I'm currently working on a Java client that will support the full standard, including pings and binary transfers, file transfers - the whole ball of wax. Most of what I need has already been built for the server and its "echo" application which includes message sending just like a client. I will then revisit some of my earliest work to generalize in a nice way when adding the new functionality. Having one or more Java websocket clients in applications will be a good thing in many cases, I think. And it'll give the the full capabilities for web browsers as well, whenever they're ready for it.
I also know that Opera is quite popular among HTML5 enthusiasts. I actually started using the version of the standard that they support so it shouldn't be difficult to add it. (Just fooling around trying to find my way - and got the stuff specific to that version working.) I'm seriously tempted to spend the time putting the support in for that version even though it should become totally obsolete within a few months. It's just that Opera is very good on the other HTML5 stuff and there's a large crowd of enthusiasts using it. On the other hand, they mostly work on the browser-client side, and I don't know if they'll get involved much on building server-side applications.
My understanding is that this is all caused by some security hole in web sockets such that the protocol was revised ?? and therefore default websocket handling was turned off from some browers and Mozllia introduced the new object to make clear this was an implementation of a new standard that wasn't ratified ie. to change it later.
I have been treading water a bit with web sockets because of this , so if some one reading this understands the situation better please post here (I'm just a casual follower of this topic);-) I was playing with Glassfish -> Grizzly web sockets and the various browsers and was stuck with some issues but this latest security issue has made me hold off on any development as I'm not sure where the various browsers and servers are now.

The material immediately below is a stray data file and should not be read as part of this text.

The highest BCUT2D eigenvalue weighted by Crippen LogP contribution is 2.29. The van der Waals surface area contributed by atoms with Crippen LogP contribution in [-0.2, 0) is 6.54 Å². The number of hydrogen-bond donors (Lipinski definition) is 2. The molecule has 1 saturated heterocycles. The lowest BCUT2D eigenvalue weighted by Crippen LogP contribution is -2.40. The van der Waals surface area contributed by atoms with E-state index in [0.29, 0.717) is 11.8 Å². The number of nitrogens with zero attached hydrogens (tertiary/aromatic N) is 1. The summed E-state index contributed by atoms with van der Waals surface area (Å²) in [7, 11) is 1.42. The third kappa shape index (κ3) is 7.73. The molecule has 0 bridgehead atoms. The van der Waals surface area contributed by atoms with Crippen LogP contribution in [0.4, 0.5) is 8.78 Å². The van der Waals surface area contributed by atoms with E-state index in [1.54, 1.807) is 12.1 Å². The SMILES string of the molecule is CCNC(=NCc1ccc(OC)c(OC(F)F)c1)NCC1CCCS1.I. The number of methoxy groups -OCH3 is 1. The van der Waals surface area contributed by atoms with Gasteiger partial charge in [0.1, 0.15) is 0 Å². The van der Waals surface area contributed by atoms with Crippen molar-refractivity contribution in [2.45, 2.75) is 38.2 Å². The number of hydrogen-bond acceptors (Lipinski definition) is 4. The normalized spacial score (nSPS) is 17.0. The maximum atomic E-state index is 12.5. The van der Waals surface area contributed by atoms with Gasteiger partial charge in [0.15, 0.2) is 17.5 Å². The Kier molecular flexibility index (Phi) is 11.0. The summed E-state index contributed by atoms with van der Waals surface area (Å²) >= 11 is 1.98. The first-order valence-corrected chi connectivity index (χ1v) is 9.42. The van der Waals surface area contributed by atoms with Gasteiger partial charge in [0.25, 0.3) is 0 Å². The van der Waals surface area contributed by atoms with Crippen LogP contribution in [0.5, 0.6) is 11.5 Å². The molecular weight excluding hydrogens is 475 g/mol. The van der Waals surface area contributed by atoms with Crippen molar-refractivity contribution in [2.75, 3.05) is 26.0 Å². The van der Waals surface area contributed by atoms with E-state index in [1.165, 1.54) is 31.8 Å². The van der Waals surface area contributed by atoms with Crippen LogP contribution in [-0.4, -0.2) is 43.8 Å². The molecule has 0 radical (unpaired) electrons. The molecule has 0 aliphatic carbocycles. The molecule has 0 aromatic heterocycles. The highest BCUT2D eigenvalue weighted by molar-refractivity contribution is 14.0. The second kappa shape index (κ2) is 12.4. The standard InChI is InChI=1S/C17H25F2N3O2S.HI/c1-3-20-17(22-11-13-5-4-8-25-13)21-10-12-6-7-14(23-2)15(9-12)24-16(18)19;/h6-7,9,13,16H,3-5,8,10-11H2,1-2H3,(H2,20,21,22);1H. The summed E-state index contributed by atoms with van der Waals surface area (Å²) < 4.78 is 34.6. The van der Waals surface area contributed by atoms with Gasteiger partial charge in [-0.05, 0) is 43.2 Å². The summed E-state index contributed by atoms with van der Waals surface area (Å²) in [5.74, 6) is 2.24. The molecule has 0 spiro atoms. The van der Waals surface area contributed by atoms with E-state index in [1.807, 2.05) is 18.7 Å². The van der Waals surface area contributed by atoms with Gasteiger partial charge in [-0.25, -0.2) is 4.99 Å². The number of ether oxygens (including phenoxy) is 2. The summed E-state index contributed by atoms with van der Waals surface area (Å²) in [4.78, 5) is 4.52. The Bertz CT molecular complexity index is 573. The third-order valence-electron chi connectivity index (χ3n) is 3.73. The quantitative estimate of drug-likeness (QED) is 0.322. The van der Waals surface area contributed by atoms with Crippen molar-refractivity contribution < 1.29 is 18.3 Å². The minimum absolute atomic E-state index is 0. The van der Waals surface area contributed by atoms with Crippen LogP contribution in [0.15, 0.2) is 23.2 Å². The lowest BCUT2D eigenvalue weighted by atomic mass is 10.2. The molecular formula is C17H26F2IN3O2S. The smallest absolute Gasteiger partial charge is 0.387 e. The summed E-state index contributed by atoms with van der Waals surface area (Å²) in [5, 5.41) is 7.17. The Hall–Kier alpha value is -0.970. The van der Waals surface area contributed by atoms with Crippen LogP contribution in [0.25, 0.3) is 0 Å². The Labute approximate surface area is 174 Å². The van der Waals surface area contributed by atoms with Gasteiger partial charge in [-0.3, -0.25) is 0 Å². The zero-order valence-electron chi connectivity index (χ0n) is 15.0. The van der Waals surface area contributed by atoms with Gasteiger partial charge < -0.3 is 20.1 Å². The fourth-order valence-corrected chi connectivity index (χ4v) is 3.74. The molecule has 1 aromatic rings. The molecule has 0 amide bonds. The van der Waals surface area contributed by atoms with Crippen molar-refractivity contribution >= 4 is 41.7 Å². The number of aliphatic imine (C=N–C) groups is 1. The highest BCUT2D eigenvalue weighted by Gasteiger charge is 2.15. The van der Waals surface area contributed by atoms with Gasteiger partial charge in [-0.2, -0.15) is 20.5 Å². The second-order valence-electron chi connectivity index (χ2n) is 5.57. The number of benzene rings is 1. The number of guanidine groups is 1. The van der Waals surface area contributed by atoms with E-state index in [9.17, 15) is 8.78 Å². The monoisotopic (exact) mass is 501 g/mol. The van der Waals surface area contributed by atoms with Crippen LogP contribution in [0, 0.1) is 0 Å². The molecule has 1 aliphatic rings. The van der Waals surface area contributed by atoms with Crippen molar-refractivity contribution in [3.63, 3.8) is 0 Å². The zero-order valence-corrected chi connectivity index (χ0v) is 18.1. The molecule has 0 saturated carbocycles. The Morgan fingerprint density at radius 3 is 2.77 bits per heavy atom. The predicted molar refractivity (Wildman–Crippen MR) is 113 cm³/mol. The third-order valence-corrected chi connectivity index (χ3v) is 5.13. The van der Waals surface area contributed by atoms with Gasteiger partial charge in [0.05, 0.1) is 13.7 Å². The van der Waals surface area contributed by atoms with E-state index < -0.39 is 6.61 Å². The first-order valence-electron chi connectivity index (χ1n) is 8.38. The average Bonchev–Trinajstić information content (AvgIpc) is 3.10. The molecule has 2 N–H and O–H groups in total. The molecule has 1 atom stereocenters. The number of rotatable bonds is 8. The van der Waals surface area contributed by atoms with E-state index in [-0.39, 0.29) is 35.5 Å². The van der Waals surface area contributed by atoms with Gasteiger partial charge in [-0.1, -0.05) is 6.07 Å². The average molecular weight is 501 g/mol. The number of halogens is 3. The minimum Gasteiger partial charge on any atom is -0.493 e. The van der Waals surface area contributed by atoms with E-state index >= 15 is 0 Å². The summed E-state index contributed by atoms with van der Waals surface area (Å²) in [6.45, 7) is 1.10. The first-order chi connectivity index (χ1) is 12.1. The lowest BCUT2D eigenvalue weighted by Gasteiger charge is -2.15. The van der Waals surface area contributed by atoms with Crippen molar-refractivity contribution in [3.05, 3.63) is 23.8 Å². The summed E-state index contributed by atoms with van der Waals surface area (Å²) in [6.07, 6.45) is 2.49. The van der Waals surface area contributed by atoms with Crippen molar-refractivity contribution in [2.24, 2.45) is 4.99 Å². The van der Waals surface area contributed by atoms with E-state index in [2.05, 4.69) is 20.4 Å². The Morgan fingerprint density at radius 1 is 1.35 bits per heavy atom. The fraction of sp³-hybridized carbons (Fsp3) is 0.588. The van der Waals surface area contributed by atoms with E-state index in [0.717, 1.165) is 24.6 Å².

"Eagles may soar but weasels don't get sucked into jet engines" SCJP 1.6, SCWCD 1.4, SCJD 1.5,SCBCD 5
Now that I ran across the MozWebSocket, I remember running across it earlier. It was back when I was just starting to investigate so it had slipped out of my mind along with a lot of other things. I know there's an explanation for why they're using a prefix out there. I just don't have the photographic memory needed to be sure I'm absolutely right; but my existing memory system leans more toward thinking it had to do with waiting for final version and final interpretation of details in the protocol. In the mean time, MozWebSocket may or may not work exactly the way the standard says for it to work. But at present, it works for me - so can't say that I need the prefix.
As for the security problem, that's apparently not it. That's been fixed since version 7. The Firefox response to the discovery of the security hole was to turn WebSockets off by default. (You could turn it back on at your own risk.) Opera did the same thing. Both defaults are now on.